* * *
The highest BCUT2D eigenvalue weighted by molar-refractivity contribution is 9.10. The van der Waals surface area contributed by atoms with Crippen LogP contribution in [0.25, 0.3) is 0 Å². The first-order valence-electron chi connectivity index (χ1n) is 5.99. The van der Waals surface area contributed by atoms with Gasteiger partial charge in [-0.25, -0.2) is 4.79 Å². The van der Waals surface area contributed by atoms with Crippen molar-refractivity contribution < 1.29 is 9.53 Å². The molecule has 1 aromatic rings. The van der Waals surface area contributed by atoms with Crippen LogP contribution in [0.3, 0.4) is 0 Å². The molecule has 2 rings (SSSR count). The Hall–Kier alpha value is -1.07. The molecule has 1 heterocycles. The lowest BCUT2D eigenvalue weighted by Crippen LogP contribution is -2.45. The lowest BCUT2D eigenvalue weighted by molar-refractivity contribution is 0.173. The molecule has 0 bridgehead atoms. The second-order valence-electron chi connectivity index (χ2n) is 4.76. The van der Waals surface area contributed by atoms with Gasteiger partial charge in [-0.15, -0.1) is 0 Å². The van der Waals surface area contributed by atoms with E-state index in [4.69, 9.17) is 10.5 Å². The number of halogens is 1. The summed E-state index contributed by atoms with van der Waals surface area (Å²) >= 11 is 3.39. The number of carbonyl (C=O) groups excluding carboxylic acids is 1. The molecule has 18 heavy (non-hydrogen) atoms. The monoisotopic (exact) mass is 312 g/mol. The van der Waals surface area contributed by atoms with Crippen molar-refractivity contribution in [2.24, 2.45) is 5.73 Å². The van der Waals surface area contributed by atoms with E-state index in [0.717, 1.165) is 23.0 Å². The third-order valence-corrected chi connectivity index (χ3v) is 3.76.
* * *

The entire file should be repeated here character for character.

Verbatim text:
The highest BCUT2D eigenvalue weighted by molar-refractivity contribution is 9.10. The van der Waals surface area contributed by atoms with Crippen LogP contribution in [0.25, 0.3) is 0 Å². The first-order valence-electron chi connectivity index (χ1n) is 5.99. The van der Waals surface area contributed by atoms with Gasteiger partial charge in [-0.25, -0.2) is 4.79 Å². The van der Waals surface area contributed by atoms with Crippen molar-refractivity contribution < 1.29 is 9.53 Å². The molecule has 1 aromatic rings. The van der Waals surface area contributed by atoms with Crippen LogP contribution in [0.3, 0.4) is 0 Å². The molecule has 2 rings (SSSR count). The Hall–Kier alpha value is -1.07. The molecule has 1 heterocycles. The lowest BCUT2D eigenvalue weighted by Crippen LogP contribution is -2.45. The lowest BCUT2D eigenvalue weighted by molar-refractivity contribution is 0.173. The molecule has 0 bridgehead atoms. The second-order valence-electron chi connectivity index (χ2n) is 4.76. The van der Waals surface area contributed by atoms with Gasteiger partial charge in [-0.15, -0.1) is 0 Å². The van der Waals surface area contributed by atoms with E-state index in [4.69, 9.17) is 10.5 Å². The number of halogens is 1. The summed E-state index contributed by atoms with van der Waals surface area (Å²) >= 11 is 3.39. The number of carbonyl (C=O) groups excluding carboxylic acids is 1. The molecule has 18 heavy (non-hydrogen) atoms. The monoisotopic (exact) mass is 312 g/mol. The van der Waals surface area contributed by atoms with Crippen molar-refractivity contribution in [2.24, 2.45) is 5.73 Å². The van der Waals surface area contributed by atoms with E-state index in [0.717, 1.165) is 23.0 Å². The third-order valence-corrected chi connectivity index (χ3v) is 3.76.